Selecting the Best Waxes and Ceramic Coatings for Your Boat, Part 1

waxes, ceramic coatings, boat hull

The glass-like shine achievable with proper hull prep and waxes or ceramic coatings can last for months. (

Keeping a shine on the exterior of your boat is not only a matter of pride, it’s also smart maintenance. A clean, shiny gel coat or painted finish sheds grime, salt and marine growth much better than a weather-dulled finish. It’s easier to keep clean, and it won’t deteriorate as rapidly, helping to hold the value of your boat when the time comes that you want to sell it.

Finish treatments can be broken into two categories, waxes and ceramic coatings. Waxes basically bring out the shine and protect a finish that’s already present, while ceramics add another layer or coating to the existing finish.

waxes, ceramic coatings, boat hull

Any wax or ceramic coating job starts with a good washdown. (Discover Boating)

Whatever protection you choose, it’s a must to prep the finish first. This starts with a soap and water washdown. On new finishes, that’s all that’s needed, while on those with some age, using a very fine rubbing compound may be needed to get rid of chalking and glazing on the old paint or gelcoat. Some products include a fine rubbing compound in the wax for one-step application, easing the job, but these are generally not adequate for severely aged surfaces. Follow the manufacturer’s instructions carefully because some products can produce a surface full of swirls and dull areas if not applied correctly.

Waxes and Polishes

Many waxes for boat finishes are based on Brazilian carnauba palm wax, a natural product used to create a slick, non-stick finish. In addition to boat and auto polish, it’s also used in a wide variety of products from cosmetics to release agent for fiberglass hull molding. It’s environmentally-friendly and even used in food stuffs and pharmaceuticals.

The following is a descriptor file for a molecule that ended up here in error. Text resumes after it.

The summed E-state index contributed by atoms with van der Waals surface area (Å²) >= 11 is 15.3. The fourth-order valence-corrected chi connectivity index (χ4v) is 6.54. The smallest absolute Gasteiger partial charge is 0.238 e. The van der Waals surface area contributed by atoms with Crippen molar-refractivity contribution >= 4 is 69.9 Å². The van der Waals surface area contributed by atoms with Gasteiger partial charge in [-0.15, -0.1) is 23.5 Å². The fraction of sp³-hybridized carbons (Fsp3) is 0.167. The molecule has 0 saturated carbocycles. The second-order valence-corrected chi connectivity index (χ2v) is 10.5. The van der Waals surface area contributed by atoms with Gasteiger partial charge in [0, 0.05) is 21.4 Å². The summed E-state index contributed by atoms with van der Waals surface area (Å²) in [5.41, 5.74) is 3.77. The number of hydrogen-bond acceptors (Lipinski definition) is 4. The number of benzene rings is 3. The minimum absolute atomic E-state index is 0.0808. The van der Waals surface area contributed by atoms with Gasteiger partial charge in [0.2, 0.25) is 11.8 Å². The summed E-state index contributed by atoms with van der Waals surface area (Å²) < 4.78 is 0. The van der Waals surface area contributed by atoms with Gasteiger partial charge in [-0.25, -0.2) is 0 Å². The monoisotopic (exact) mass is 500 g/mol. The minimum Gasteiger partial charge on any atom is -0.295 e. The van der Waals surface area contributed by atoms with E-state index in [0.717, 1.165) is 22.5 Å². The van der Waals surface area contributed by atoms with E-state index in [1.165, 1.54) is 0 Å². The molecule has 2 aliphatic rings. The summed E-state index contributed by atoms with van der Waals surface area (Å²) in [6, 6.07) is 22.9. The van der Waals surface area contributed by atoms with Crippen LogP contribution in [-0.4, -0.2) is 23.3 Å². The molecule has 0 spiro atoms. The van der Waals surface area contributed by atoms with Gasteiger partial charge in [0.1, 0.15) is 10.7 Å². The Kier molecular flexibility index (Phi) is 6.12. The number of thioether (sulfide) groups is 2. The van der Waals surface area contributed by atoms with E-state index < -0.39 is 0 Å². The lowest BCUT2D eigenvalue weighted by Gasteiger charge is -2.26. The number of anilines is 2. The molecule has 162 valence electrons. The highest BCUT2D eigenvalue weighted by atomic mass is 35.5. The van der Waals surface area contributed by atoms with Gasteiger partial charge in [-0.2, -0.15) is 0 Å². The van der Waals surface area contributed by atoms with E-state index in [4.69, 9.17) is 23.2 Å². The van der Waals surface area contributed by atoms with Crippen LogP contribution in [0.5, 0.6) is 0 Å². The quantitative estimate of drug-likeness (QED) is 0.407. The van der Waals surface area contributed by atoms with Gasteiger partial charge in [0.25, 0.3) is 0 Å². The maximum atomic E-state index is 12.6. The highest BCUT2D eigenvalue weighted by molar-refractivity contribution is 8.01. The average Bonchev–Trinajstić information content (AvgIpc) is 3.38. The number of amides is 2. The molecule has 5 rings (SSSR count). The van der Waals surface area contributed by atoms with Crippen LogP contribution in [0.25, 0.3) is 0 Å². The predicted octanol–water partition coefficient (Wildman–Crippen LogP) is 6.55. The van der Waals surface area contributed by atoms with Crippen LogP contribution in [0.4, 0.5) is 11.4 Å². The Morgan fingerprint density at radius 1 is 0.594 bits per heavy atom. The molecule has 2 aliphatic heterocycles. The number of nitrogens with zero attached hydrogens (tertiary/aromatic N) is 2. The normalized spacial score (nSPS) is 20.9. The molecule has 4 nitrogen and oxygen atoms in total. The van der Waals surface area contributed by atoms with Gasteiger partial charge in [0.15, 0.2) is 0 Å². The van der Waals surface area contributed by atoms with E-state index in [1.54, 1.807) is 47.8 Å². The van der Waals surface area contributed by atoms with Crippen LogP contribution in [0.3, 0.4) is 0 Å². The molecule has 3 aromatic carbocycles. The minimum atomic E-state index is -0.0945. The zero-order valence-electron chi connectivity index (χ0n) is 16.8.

carnauba wax

Grade 1 yellow carnauba wax, the most durable level of natural wax, is used in Mothers Marine Polishes. (Mothers)

Other waxes are synthetics based on a mixture of chemical polymers designed to improve the sheen and resilience of vehicle paint. These are generally somewhat less shiny than carnauba wax and tend to cloud over time but may last longer.

In either case, they can bring out the shine of gel coat or paint and keep your boat new-looking much longer. A good wax job typically lasts 3 to 4 months in summer weather. In tropical conditions, reapplication three to four times a year might be needed to keep a finish in prime conditions, while twice-yearly waxing is likely to be adequate in more northerly locations.

Waxing is a simple process but just smearing on wax won’t bring a shine back to a chalky gelcoat. It takes some careful preparation, starting with a good washdown with boat soap. On a new or near-new hull, no further prep for waxing may be necessary unless you’re a real “shine-atic,” in which touch up with an automotive-style clay bar may be necessary to further smooth the finish before waxing.


claying bar

A claying bar allows an extra step to creating a flawless shine on boat as well as automotive hulls. (Mothers)

On more oxidized hulls with visible chalking, “compounding” is the next step. It’s a polishing process with extremely fine cutting compounds suspended in a poly base, done either by hand or with a buffer. 

The compounds are available in various levels of cut, from very mild to very aggressive—choose one that suits the condition of your hull. 


buffing compound, large pad

Using a light buffing compound on a large pad can quickly remove oxidation from a gelcoat. (Discover Boating)